HMRC chief defends tax agency’s data storage deal with Amazon Web Services

Written by Richard Johnstone on 26 October 2017 in News
News

Agreement means that HMRC ‘has got out of the data business’, MPs told 

The chief executive of HMRC has defended the tax agency’s decision to sign a data storage contract with Amazon Web Services (AWS) after the previous supplier complained the loss of the contract pushed it into bankruptcy.

Jon Thompson told the Public Accounts Committee yesterday that the move from Salford-based cloud services provider DataCentred to AWS had saved it more than 50% and improved its data resilience.

The tax agency has been criticised for the shift as DataCentred went into administration following the loss of the deal, which came despite a pledge to award one-third of government procurement spending to small- and medium-sized enterprises.

Asked about the move by PAC committee chair Meg Hillier, Thompson said that “I don’t personally think there’s anything wrong with HMRC contracting with Amazon Web Services, and that is indeed what we’ve done”.

The shift came because the market for cloud storage has moved on for very large businesses into “hyperscale cloud”, he told MPs.


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“We need resilience in how they hold that data for us, and the price reduction was more than 50% for us, so there is a clear value-for-money explanation. We come out of the data business ourselves, we don’t have physical buildings, and we get much more resilience because it can be held in multiple sites, so if the sites go down we don’t lose data, and we don’t lose services to companies.”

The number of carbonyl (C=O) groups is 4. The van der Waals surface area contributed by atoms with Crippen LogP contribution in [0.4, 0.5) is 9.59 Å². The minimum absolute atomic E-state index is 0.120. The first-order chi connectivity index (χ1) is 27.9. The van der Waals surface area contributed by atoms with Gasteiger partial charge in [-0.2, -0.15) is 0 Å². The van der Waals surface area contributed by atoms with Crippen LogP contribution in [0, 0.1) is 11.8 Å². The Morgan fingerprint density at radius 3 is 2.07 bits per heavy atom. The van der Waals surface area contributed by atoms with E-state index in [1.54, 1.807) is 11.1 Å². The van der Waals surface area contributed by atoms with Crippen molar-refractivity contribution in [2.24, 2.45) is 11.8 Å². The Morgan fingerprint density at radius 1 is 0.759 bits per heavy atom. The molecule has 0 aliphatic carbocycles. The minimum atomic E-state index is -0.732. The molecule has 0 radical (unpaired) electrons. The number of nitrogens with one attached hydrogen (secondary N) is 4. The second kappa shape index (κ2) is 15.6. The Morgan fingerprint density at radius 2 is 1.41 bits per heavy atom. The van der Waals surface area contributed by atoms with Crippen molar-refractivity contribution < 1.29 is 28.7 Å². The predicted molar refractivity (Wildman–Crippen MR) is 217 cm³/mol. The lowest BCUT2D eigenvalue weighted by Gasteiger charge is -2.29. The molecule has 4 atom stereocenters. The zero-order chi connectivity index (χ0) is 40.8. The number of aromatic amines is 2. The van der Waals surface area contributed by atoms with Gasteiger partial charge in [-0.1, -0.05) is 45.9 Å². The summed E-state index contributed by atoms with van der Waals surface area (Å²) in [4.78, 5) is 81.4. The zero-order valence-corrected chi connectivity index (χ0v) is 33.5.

He highlighted that HMRC had unbundled its previous £10bn Aspire IT deal with Capgemini, a move which has provided “a range of market opportunities” for smaller IT firms that were not previously available.

“We estimate there are now 100 small and medium-sized companies working with us now who would not have worked with us before because of that enormous deal with Capgemini,” he told MPs.

“We are increasing the amount of business in relation SMEs, but in this particular example, the SME was not successful. You’re looking at the one that has contributed to the loss, rather than the overall increase through the breakup of one £700m-a-year deal.” 

About the author

Richard Johnstone is deputy and online editor of PublicTechnology sister publication Civil Service World. He tweets as @CSW_DepEd

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